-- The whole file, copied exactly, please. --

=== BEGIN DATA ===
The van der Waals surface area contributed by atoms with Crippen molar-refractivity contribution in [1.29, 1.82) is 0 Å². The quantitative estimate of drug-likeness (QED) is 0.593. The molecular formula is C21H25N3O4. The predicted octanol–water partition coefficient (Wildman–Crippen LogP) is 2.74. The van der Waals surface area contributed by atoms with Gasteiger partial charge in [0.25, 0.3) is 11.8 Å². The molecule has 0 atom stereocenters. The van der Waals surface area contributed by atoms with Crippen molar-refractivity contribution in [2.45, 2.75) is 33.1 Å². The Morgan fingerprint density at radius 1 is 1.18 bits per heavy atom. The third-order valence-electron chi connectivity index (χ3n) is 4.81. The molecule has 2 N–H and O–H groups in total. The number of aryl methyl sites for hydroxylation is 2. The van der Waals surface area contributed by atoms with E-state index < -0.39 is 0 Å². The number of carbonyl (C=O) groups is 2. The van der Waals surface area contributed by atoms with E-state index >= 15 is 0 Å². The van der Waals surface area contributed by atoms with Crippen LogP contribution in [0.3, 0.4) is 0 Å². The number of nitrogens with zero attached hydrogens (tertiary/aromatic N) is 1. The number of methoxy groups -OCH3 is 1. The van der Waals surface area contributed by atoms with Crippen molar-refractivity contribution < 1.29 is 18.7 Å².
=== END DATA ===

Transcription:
The van der Waals surface area contributed by atoms with Crippen molar-refractivity contribution in [1.29, 1.82) is 0 Å². The quantitative estimate of drug-likeness (QED) is 0.593. The molecular formula is C21H25N3O4. The predicted octanol–water partition coefficient (Wildman–Crippen LogP) is 2.74. The van der Waals surface area contributed by atoms with Gasteiger partial charge in [0.25, 0.3) is 11.8 Å². The molecule has 0 atom stereocenters. The van der Waals surface area contributed by atoms with Crippen molar-refractivity contribution in [2.45, 2.75) is 33.1 Å². The Morgan fingerprint density at radius 1 is 1.18 bits per heavy atom. The third-order valence-electron chi connectivity index (χ3n) is 4.81. The molecule has 2 N–H and O–H groups in total. The number of aryl methyl sites for hydroxylation is 2. The van der Waals surface area contributed by atoms with E-state index < -0.39 is 0 Å². The number of carbonyl (C=O) groups is 2. The van der Waals surface area contributed by atoms with E-state index >= 15 is 0 Å². The van der Waals surface area contributed by atoms with Crippen LogP contribution in [0.3, 0.4) is 0 Å². The number of nitrogens with zero attached hydrogens (tertiary/aromatic N) is 1. The number of methoxy groups -OCH3 is 1. The van der Waals surface area contributed by atoms with Crippen molar-refractivity contribution < 1.29 is 18.7 Å².